Visit the Market first thing in the morning for coffee and pastries, and to see the flower vendors arranging their wares, or visit it when you’re hungry for lunch. Tourists line up to watch the likable vendors at Pike Place Fish Market toss salmon around, but the locals head across the street to Jack’s Fish Spot, which has a stainless-steel counter for excellent crab cocktails and fish and chips.

Better yet, walk through the whole market collecting bites along the way (try Dish D’Lish for salads and sandwiches, and the sublime Piroshky Piroshky for to-die-for pastries and savory salmon pies) and take a picnic away with you as you explore the city. Check out the original Starbucks, with its leering mermaid from the original logo, which you’ll only see here: She was too randy to take worldwide. The Market closes up tight around 5 p.m., and for goodness' sake, don’t even think about driving or trying to park on crammed Pike Place itself. Use a lot nearby and walk a block or two to beat the traffic.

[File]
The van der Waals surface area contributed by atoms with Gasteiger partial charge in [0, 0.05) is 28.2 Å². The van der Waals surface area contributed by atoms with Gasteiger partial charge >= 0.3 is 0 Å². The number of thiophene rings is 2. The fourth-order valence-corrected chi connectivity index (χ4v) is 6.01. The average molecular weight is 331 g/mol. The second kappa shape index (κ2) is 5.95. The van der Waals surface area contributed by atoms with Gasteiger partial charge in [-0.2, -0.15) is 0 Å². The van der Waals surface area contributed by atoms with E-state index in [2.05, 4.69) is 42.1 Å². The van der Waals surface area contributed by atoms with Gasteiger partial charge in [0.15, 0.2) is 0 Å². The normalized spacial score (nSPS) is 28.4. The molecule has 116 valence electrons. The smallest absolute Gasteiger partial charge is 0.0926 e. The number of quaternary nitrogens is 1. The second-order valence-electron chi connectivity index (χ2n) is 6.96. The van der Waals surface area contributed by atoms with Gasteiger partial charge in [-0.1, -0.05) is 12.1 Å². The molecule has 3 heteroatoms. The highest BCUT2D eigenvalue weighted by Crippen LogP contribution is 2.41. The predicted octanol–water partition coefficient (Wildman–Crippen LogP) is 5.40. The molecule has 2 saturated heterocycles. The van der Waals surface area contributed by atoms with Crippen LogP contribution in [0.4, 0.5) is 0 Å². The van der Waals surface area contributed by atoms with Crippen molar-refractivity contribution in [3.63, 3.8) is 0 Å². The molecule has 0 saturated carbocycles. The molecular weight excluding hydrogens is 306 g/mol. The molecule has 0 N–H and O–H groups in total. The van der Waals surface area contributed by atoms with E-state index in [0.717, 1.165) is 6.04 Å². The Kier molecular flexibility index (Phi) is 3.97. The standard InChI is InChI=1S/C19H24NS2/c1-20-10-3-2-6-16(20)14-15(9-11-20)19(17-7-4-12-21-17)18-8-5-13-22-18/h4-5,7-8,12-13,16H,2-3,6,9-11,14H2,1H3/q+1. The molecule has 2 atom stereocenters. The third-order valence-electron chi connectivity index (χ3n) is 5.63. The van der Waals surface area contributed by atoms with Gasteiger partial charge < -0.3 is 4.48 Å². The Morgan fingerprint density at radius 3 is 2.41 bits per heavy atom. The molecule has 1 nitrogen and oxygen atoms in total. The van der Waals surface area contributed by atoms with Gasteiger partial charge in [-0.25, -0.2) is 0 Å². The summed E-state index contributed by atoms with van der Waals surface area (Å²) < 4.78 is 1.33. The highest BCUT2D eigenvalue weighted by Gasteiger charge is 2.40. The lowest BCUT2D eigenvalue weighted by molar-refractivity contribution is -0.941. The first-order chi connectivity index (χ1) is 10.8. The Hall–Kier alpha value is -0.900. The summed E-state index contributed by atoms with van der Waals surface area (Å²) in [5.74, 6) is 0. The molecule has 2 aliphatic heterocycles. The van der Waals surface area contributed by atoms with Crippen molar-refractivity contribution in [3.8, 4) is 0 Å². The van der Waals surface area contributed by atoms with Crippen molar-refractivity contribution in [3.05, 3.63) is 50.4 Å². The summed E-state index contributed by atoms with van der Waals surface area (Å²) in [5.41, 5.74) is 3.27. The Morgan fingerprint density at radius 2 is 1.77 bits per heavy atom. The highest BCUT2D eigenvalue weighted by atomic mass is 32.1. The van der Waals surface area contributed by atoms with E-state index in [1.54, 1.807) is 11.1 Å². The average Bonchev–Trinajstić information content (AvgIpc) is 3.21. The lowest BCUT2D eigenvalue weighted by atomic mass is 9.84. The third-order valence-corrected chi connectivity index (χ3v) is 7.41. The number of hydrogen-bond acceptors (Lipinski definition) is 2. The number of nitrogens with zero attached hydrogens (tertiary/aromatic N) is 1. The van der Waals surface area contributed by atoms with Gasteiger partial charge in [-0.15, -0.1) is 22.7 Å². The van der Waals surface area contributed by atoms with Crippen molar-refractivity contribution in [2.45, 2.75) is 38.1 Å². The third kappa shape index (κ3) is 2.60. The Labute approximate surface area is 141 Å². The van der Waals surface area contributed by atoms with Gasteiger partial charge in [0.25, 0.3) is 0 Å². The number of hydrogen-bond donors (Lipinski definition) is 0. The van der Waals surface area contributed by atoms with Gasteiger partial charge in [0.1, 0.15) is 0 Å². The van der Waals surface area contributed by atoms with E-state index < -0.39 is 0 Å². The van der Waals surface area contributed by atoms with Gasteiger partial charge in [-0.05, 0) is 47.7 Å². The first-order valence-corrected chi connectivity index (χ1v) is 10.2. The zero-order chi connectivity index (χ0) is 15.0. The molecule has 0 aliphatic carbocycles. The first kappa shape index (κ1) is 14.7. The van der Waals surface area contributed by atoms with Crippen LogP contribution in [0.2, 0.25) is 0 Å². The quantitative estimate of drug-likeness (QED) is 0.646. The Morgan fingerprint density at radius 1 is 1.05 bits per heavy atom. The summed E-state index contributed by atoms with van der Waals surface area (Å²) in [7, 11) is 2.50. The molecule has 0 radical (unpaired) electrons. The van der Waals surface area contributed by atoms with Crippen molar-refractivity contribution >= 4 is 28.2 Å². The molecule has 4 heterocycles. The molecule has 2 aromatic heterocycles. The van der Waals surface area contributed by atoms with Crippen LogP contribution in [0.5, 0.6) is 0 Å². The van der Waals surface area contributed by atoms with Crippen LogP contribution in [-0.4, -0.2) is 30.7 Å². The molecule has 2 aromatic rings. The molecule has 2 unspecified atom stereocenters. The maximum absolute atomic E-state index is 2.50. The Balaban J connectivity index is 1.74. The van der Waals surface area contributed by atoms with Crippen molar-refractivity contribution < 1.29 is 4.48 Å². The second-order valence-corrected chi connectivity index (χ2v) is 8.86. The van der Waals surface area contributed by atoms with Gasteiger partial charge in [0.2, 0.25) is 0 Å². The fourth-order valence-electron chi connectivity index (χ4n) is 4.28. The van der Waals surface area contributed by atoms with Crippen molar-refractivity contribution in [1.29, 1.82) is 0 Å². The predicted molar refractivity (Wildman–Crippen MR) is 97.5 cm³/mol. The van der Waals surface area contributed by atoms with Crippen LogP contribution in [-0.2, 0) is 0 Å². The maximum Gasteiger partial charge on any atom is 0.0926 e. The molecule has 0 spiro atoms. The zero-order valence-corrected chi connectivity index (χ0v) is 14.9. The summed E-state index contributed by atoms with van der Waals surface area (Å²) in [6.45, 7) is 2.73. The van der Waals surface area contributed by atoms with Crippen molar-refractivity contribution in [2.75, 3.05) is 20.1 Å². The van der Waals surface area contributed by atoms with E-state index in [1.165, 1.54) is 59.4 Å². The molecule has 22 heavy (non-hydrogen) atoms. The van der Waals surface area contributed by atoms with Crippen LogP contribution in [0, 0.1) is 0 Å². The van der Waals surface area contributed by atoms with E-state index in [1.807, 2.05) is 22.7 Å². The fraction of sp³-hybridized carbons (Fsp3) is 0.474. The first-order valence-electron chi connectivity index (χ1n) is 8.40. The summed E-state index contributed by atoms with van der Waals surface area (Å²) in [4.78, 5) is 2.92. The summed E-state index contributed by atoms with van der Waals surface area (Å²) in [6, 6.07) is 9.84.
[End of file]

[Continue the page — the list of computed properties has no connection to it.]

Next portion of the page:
A Center Especially for Kids

First stop for families after the Market is Seattle Center, a traffic-free, multi-block square in the middle of town—just north of downtown’s Denny Way—that is home to:

Seattle Center can eat up the better part of a very fun day. Choose a hotel in the nearby Queen Anne neighborhood and you can ditch the car and walk there.

On the Waterfront

The Seattle Aquarium is a great way to introduce the whole family to the amazing wildlife that calls Puget Sound home, such as lingcod and wolf eels and octopi, and a tropical tank is alive with sharks and bright reef fish. In the Fremont neighborhood north of downtown, the Woodland Park Zoo has excellent exhibits of dozens of animals. The black bear and gorilla environments are sensational, with the animals frequently cavorting within inches of Plexiglas viewing windows.